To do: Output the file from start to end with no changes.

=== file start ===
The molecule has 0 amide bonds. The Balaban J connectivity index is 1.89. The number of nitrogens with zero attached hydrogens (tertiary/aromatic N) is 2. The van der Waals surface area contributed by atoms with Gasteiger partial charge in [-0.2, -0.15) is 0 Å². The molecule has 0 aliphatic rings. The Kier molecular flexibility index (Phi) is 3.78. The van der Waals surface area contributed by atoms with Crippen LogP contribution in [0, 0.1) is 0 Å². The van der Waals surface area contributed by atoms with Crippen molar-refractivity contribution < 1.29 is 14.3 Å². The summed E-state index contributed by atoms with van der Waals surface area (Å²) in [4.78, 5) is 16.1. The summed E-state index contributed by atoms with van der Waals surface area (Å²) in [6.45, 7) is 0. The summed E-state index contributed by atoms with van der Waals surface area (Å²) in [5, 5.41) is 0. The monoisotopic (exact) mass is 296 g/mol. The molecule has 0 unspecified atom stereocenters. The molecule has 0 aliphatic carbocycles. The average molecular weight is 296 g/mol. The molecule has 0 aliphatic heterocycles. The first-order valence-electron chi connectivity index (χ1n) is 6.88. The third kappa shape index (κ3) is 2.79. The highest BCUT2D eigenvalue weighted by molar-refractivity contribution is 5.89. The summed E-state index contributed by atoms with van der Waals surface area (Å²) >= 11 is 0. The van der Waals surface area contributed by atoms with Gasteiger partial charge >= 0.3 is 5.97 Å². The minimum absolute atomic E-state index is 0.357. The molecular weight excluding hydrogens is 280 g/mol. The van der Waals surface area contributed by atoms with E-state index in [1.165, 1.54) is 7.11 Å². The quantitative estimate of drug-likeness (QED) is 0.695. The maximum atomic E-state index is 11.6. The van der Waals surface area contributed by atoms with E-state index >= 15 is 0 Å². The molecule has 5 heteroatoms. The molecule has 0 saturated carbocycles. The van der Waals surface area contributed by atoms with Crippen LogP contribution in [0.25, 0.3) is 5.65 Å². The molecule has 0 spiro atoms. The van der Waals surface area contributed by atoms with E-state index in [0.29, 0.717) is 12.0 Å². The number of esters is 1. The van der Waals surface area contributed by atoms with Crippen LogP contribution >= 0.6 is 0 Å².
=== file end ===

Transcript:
The molecule has 0 amide bonds. The Balaban J connectivity index is 1.89. The number of nitrogens with zero attached hydrogens (tertiary/aromatic N) is 2. The van der Waals surface area contributed by atoms with Gasteiger partial charge in [-0.2, -0.15) is 0 Å². The molecule has 0 aliphatic rings. The Kier molecular flexibility index (Phi) is 3.78. The van der Waals surface area contributed by atoms with Crippen LogP contribution in [0, 0.1) is 0 Å². The van der Waals surface area contributed by atoms with Crippen molar-refractivity contribution < 1.29 is 14.3 Å². The summed E-state index contributed by atoms with van der Waals surface area (Å²) in [4.78, 5) is 16.1. The summed E-state index contributed by atoms with van der Waals surface area (Å²) in [6.45, 7) is 0. The summed E-state index contributed by atoms with van der Waals surface area (Å²) in [5, 5.41) is 0. The monoisotopic (exact) mass is 296 g/mol. The molecule has 0 unspecified atom stereocenters. The molecule has 0 aliphatic carbocycles. The average molecular weight is 296 g/mol. The molecule has 0 aliphatic heterocycles. The first-order valence-electron chi connectivity index (χ1n) is 6.88. The third kappa shape index (κ3) is 2.79. The highest BCUT2D eigenvalue weighted by molar-refractivity contribution is 5.89. The summed E-state index contributed by atoms with van der Waals surface area (Å²) >= 11 is 0. The van der Waals surface area contributed by atoms with Gasteiger partial charge >= 0.3 is 5.97 Å². The minimum absolute atomic E-state index is 0.357. The molecular weight excluding hydrogens is 280 g/mol. The van der Waals surface area contributed by atoms with E-state index in [1.165, 1.54) is 7.11 Å². The quantitative estimate of drug-likeness (QED) is 0.695. The maximum atomic E-state index is 11.6. The van der Waals surface area contributed by atoms with E-state index >= 15 is 0 Å². The molecule has 5 heteroatoms. The molecule has 0 saturated carbocycles. The van der Waals surface area contributed by atoms with Crippen LogP contribution in [0.25, 0.3) is 5.65 Å². The molecule has 0 spiro atoms. The van der Waals surface area contributed by atoms with E-state index in [0.29, 0.717) is 12.0 Å². The number of esters is 1. The van der Waals surface area contributed by atoms with Crippen LogP contribution >= 0.6 is 0 Å².